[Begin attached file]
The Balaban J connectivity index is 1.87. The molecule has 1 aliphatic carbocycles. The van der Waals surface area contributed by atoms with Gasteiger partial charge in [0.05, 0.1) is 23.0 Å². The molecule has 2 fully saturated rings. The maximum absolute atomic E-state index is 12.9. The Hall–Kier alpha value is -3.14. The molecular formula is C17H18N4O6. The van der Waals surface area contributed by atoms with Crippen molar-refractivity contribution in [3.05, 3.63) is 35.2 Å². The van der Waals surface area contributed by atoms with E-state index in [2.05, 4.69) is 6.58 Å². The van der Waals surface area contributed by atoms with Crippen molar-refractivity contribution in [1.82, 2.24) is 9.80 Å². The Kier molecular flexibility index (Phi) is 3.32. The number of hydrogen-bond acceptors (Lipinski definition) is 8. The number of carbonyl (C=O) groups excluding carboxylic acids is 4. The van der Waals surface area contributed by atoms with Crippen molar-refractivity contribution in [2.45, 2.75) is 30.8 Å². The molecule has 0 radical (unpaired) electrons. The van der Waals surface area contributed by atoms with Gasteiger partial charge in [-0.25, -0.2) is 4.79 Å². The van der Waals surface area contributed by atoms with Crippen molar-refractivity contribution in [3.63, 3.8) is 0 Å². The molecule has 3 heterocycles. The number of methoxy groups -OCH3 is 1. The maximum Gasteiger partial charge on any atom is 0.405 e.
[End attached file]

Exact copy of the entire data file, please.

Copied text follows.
The Balaban J connectivity index is 1.87. The molecule has 1 aliphatic carbocycles. The van der Waals surface area contributed by atoms with Gasteiger partial charge in [0.05, 0.1) is 23.0 Å². The molecule has 2 fully saturated rings. The maximum absolute atomic E-state index is 12.9. The Hall–Kier alpha value is -3.14. The molecular formula is C17H18N4O6. The van der Waals surface area contributed by atoms with Crippen molar-refractivity contribution in [3.05, 3.63) is 35.2 Å². The van der Waals surface area contributed by atoms with E-state index in [2.05, 4.69) is 6.58 Å². The van der Waals surface area contributed by atoms with Crippen molar-refractivity contribution in [1.82, 2.24) is 9.80 Å². The Kier molecular flexibility index (Phi) is 3.32. The number of hydrogen-bond acceptors (Lipinski definition) is 8. The number of carbonyl (C=O) groups excluding carboxylic acids is 4. The van der Waals surface area contributed by atoms with Crippen molar-refractivity contribution in [2.45, 2.75) is 30.8 Å². The molecule has 0 radical (unpaired) electrons. The van der Waals surface area contributed by atoms with Gasteiger partial charge in [-0.25, -0.2) is 4.79 Å². The van der Waals surface area contributed by atoms with Crippen molar-refractivity contribution in [3.63, 3.8) is 0 Å². The molecule has 3 heterocycles. The number of methoxy groups -OCH3 is 1. The maximum Gasteiger partial charge on any atom is 0.405 e.